Her diary is another example of the erasure of queer women. Censored materials were published in the new editions throughout time, it is possible to read about how the girl was questioning and reflecting on her sexuality. The following passages underline her queerness: “I remember that once when I slept with a girl friend I had a strong desire to kiss her, and that I did do so. I could not help being terribly inquisitive over her body, for she had always kept it hidden from me. I asked her whether, as a proof of our friendship, we should feel one another’s breasts, but she refused.”

Lorraine Hansberry (1930-1965)        


A Raisin in the Sun writer and activist Lorraine Hansberry described herself as a “heterosexual married lesbian” as she was in a relationship with Robert Nemiroff, also a writer and activist.

In 1957, as she was writing the ending of A Raisin in the Sun, she started discreetly dating women. Her work allowed her to reflect on her sexuality as her central topics were intersectionality, racism, sexism and homophobia. Hansberry joined The Daughters of Bilitis, an essential lesbian organisation, for which she wrote two letters in its publication, The Ladder.

Hansberry also left her mark in theatre, as A Raisin in the Sun became the first play on Broadway to have been written by a Black woman and have a Black director.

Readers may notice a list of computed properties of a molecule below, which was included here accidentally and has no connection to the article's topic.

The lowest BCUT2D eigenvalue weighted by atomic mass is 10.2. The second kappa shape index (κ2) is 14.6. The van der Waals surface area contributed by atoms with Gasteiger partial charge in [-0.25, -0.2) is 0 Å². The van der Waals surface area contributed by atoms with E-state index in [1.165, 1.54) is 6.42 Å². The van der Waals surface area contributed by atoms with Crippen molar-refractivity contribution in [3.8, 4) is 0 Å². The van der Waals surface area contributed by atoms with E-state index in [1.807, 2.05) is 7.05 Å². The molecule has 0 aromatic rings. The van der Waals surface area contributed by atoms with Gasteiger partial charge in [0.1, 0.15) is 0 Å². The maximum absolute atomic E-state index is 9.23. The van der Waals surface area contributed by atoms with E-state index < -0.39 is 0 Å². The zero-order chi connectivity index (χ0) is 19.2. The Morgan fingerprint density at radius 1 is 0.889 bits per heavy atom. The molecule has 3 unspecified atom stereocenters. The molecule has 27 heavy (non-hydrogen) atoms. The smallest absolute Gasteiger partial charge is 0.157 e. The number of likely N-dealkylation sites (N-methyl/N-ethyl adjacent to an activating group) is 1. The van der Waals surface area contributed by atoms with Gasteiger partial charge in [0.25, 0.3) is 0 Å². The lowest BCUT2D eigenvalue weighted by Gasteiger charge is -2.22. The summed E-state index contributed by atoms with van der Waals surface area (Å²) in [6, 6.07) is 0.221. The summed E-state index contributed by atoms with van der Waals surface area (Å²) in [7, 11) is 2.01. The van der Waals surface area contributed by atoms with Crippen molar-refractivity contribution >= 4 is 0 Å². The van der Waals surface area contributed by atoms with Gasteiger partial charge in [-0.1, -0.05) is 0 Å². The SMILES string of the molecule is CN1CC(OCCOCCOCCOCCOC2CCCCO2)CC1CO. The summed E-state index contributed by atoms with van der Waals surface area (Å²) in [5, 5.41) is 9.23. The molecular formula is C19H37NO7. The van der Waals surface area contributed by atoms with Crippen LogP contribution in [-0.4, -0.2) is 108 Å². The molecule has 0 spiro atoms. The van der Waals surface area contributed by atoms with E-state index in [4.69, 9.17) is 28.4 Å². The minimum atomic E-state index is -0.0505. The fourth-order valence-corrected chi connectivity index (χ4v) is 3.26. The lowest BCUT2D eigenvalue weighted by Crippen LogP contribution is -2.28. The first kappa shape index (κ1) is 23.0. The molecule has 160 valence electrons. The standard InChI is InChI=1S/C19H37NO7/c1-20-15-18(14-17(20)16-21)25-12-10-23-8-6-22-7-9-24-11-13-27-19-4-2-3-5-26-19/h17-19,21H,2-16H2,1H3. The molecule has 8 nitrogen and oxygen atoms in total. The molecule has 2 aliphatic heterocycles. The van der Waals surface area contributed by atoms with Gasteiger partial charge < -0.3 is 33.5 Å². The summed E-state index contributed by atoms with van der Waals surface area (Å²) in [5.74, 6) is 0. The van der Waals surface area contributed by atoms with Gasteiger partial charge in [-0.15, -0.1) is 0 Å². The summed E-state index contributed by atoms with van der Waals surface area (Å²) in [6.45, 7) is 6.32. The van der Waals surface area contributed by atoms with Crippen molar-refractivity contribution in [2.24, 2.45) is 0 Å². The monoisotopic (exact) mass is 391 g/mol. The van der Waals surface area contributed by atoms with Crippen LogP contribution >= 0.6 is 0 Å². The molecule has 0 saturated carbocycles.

Sally Ride (1951-2012)


The first American woman to travel to space was indeed queer.

Sally Ride was an American astronaut and physicist who joined NASA in 1978. She started out as a Capsule Communicator, an on-ground person contacting astronauts in space, and helped develop the space shuttle’s robot arm. She eventually left Earth for space in 1983 at 32 years old, becoming the youngest person to travel there.

Ride became a well-known public figure but kept her queer relationships private. Although her five-year marriage to astronaut Steven Hawley was well-known in the public eye, her long-lasting same-sex relationship of 27 years with Tam O’Shaughnessy was only revealed after her death, as O’Shaughnessy was listed as her surviving partner in her obituary.

Uncovering previously censored work and continuing to invest in historical research help to combat the erasure of queer women and their sexuality, allowing them to be celebrated and remembered as part of the LGBTQ+ community.